Various scapular connections:
Following group of muscles are essential for proper shoulder functioning:
1. Scapulo-humeral group (Supra & infraspinatus, Subscapularis)
2. Cervico-scapular group (Levator scapulae, Upper trapezius)
3. Thoraco-scapular group (Ex: Rhonboids, middle trapezius)
4. Other muscle like latissimus dorsi etc
Shoulder is one of the most active joints of human body & upper limb function is heavily dependant on optimal shoulder joint function. However, the shoulder function is in turn heavily dependant on the scapular stability & mobility. Among various attachments of the scapula, scapular position is also dependant on the Cervico-scapular & other muscles described above. Various scapular conjugate movements with shoulder joint function demands heavy stress on all of it’s attachments. Specific shoulder tasks demands specific static & dynamic scapular positions.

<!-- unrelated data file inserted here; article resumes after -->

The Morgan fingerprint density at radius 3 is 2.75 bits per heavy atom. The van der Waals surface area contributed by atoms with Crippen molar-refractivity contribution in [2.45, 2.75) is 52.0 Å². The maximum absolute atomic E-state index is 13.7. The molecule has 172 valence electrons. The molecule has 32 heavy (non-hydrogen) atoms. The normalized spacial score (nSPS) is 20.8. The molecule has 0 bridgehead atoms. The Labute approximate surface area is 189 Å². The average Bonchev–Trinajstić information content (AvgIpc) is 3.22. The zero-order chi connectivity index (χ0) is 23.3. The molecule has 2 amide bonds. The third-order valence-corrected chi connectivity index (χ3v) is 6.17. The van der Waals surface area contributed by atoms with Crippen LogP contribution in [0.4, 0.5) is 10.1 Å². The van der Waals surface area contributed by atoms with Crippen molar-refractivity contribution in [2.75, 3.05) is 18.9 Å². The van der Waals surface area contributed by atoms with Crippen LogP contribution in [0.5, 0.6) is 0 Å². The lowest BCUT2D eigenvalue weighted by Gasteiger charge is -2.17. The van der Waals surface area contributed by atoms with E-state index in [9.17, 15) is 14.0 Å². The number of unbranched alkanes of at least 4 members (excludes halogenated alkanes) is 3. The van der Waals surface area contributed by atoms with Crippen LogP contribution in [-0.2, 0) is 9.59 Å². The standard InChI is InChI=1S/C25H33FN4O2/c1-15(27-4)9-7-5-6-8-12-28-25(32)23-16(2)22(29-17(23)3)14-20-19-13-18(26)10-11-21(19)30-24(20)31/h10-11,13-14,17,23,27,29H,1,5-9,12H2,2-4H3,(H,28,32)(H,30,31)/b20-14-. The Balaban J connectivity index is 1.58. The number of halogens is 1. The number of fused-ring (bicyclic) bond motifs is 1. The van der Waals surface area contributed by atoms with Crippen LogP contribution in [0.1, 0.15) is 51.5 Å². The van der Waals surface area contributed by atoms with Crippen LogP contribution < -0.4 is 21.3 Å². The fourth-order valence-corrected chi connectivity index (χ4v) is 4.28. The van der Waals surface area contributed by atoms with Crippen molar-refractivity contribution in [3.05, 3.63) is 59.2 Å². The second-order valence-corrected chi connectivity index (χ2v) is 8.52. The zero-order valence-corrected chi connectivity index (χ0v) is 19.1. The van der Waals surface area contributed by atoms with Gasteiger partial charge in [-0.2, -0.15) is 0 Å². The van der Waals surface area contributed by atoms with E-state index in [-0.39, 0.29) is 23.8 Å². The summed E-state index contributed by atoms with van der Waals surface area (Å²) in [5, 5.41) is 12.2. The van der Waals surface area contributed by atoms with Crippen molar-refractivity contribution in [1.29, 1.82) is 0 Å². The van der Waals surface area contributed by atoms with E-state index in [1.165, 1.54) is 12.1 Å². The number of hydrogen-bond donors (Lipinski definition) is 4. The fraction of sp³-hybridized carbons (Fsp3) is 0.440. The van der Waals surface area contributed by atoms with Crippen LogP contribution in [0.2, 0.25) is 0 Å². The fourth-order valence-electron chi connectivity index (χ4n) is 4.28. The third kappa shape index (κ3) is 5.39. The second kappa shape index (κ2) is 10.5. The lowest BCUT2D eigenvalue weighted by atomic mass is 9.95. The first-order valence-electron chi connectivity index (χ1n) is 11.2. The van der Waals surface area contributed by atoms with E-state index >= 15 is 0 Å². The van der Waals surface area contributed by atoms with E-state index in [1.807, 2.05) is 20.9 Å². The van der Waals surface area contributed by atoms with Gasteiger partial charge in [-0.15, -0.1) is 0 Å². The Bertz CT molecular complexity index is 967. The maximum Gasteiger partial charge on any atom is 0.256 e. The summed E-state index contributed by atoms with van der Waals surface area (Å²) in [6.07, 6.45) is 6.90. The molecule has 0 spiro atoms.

Scapular positional faults & shoulder pain:
Rhomboids dominance: This scapula is rotated on the frontal plane downwards (see the figure). This scapular positioning may lead to premature contact of Gt & acromion that can lead to impingement pain. Hence it is clear that scapular position affect shoulder function.
Brian Mulligan: has explained components of specific scapular positional faults associated with painful shoulder conditions. (Ref: 5th edition of his book)
Scapular positional faults & neck pain:
1. Cervico-scapular focus
Our focus in this topic is scapular positioning & it’s effect on neck. Changes in the alignment of either the scapulae or the cervical spine can potentially influence the biomechanics of the other by altering the tension at the cervicoscapular muscles (1).